An aquarium is a small ecosystem, the balance of which is extremely important to maintain for the well-being of all its inhabitants. One of the main roles in this process is played by aquarium substrate. The correct choice of substrate for aquarium plants is of great importance Here is our aquarium substrate guide.
Aquarium Substrate For Different types of Aquarium
Substrate is essential in most types of aquariums. Aquarium plants take root in it, for which the soil serves as the main source of nutrients. The bottom litter is a habitat for some species of fish, molluscs and arthropods.
The soil in the aquarium acts as a powerful biofilter. Colonies of bacteria settle in it, processing organic waste and turning them into harmless compounds. The composition of the water and the well-being of the inhabitants of the aquarium depend on the state of the substrate.
The decorative role of the soil is also important. He is able to decorate any artificial reservoir and give it originality.
FRESHWATER FISH Substrate
The type of substrate used in a freshwater aquarium depends on their species, size, behavior and lifestyle. For example, goldfish love to dig and can capture particles during feeding; for them it is better to choose a large faction. Bottom inhabitants hide in the ground – the small fraction is suitable for them. Some fish species require a soft bottom cover to lay eggs in.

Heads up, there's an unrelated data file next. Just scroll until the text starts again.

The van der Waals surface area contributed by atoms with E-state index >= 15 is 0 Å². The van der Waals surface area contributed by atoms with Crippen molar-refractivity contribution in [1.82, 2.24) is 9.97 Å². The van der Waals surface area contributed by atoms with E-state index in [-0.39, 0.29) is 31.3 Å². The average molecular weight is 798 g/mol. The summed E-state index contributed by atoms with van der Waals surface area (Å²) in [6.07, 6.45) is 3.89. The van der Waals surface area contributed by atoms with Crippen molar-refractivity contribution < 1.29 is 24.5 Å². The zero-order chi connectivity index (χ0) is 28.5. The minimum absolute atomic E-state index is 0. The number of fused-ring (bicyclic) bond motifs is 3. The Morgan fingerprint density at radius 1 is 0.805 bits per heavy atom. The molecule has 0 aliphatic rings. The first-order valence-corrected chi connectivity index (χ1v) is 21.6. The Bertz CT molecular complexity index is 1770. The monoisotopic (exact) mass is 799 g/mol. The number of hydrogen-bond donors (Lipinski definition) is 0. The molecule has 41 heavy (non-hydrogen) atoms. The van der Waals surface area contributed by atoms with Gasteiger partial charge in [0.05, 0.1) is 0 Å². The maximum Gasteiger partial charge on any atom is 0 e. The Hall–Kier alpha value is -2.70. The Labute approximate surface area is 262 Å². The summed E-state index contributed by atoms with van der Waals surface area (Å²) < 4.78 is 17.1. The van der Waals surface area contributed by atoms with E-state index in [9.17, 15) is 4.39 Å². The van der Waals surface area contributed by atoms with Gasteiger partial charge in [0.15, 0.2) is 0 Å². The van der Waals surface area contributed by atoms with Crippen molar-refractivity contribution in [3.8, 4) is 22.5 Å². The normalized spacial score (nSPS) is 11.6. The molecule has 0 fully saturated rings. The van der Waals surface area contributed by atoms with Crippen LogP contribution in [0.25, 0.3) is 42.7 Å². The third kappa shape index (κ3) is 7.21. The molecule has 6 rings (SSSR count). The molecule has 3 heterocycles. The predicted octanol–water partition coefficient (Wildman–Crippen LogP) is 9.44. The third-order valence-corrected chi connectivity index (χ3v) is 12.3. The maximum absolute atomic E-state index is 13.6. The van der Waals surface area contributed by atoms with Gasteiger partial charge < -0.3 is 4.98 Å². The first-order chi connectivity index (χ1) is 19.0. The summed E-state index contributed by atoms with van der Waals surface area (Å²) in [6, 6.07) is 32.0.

In terms of color, preference should be given to dark substrates. Against their background, the color of the inhabitants of the aquarium will be brighter.
SALT AQUARIUM Substrate
The soil in a marine aquarium is a habitat for invertebrates and fish, serves as a place for corals to anchor and maintains water parameters at the required level.
substrate For live plant aquarium
The substrate used in a live plant aquarium should be nutrient-rich. To do this, it is recommended to make it multilayer: place a special nutritious substrate under the main layer.
Such a structure of the substrate is needed so that it is easy for plants to root and nothing interferes with the development of the root system. It is generally recommended to use a medium-grained fraction with a particle diameter of 2-5 mm. For plants with long and powerful roots, a larger fraction is used.
The size of the fraction is also important because aerobic bacteria multiply in loose, well-washed and aerated soil, converting organic waste into useful substances for plants.
Small particles cover the bottom of the aquarium and prevent water from circulating. Anaerobic bacteria begin to multiply in the litter, which contribute to the decay of the substrate and the release of harmful substances into the water. Too large particles are bad because nutritious organic compounds are not retained between them: they are easily washed out by water and become inaccessible to plants.
Another important parameter when keeping plants is the height of the soil layer. Plants should be planted in a litter with a thickness of 5-7 cm or more; this way they can grow better.
Types of Aquarium Substrate
All existing substrates used in the aquarium hobby can be divided into 3 groups:
- natural (quartz, pebbles, gravel, sand, lava);
- processed (fired clay, expanded clay);
- artificial (plastics, glass).
In addition, a distinction is made between neutral and nutritious types of soil. Neutral litters do not contain substances beneficial to plants; a sufficient amount of organic matter accumulates in them only a few months after launch. Nutrient mixtures are used in herbal aquariums and serve, depending on the composition of the fertilizer, as a source of micro- or macroelements.